Poultry prices rise up to 50% in 1 month on supply shortage, rising demand.


Poultry prices have surged by up to 50 per cent in the past one month due to supply shortage and rising consumer demand with the onset of cold weather.

Data compiled by poultrybazaar.net, a popular online platform in this sector, showed broiler chicken prices (2-2.5 kgs) jumped by 51 per cent to trade at Rs 98 a kg at present, from Rs 65 a kg about a month ago. Similarly, broiler chicken of similar size is quoted at Rs 99 a kg and Rs 74 a kg in Mumbai and Raipur, respectively, from their respective levels of Rs 66 a kg and Rs 63 a kg about a month ago.

Apart from broiler chicken, egg prices have also moved up by up to 20 per cent in the period under consideration. Egg prices in Mysore and Chennai are quoted at Rs 4.07 a piece and 4.10 a piece, respectively, from their respective levels of Rs 3.40 a piece and Rs 3.45 a piece.

The price hike was primarily seen in the western and southern Indian states due to supply shortage as farmers reduced their output due to the weak demand that was seen earlier. Experts, however, believe that prices have already peaked, with minimal chance to rise further from the current level.

“The current price rise of poultry products can be attributed to supply shortage and increased consumer demand following the onset of the peak demand season — from October to February. are likely to remain rangebound for six-eight weeks before supply potentially increases and the situation normalises,” said Balram Yadav, managing director, Godrej Agrovet.


During the period between March and September, in India normally eases due to intense summer heat, monsoon rainfalls and festivals thereafter. But, demand gradually resumes with the onset of the winter season in October. Hence, the cycle of peak consumption season has started without planning by poultry farmers to meet the demand.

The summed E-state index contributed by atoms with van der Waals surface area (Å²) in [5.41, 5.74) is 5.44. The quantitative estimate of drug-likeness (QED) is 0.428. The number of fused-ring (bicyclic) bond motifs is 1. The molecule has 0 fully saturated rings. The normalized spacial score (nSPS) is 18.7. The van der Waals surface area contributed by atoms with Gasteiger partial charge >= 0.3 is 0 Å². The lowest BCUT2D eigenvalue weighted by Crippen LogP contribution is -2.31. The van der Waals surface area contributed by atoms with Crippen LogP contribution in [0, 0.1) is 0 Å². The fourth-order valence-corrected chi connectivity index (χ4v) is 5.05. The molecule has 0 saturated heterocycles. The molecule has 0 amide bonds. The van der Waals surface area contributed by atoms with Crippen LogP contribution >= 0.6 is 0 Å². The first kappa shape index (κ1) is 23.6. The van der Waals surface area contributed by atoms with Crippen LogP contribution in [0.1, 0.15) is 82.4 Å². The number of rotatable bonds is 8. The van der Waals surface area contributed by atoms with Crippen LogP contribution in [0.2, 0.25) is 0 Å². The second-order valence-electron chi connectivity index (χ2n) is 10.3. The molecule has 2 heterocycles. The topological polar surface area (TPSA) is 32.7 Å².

“Poultry farmers incurred huge losses in the past few months due to weak demand and rising cost of production. The government has raised the minimum support price (MSP) of kharif agricultural products, which raised the cost of production. Considering all inputs and labour cost, however, the cost of broiler chicken production works out to Rs 84 a kg from Rs 65-70 a kg earlier. Realisation below this would yield a loss for poultry farmers. Hence, the current price rise is fairly normal for poultry farmers,” said Ramesh Khatri, president, Poultry Federation of India.

Experts believe that prices of raw materials such as corn, soybean and soy meal have jumped over the past one month, albeit marginally.

“Supply restoration is not possible so easily as farmers cannot increase the number of birds overnight. Hence, poultry prices may normalise in two months from now,” said Khatri.


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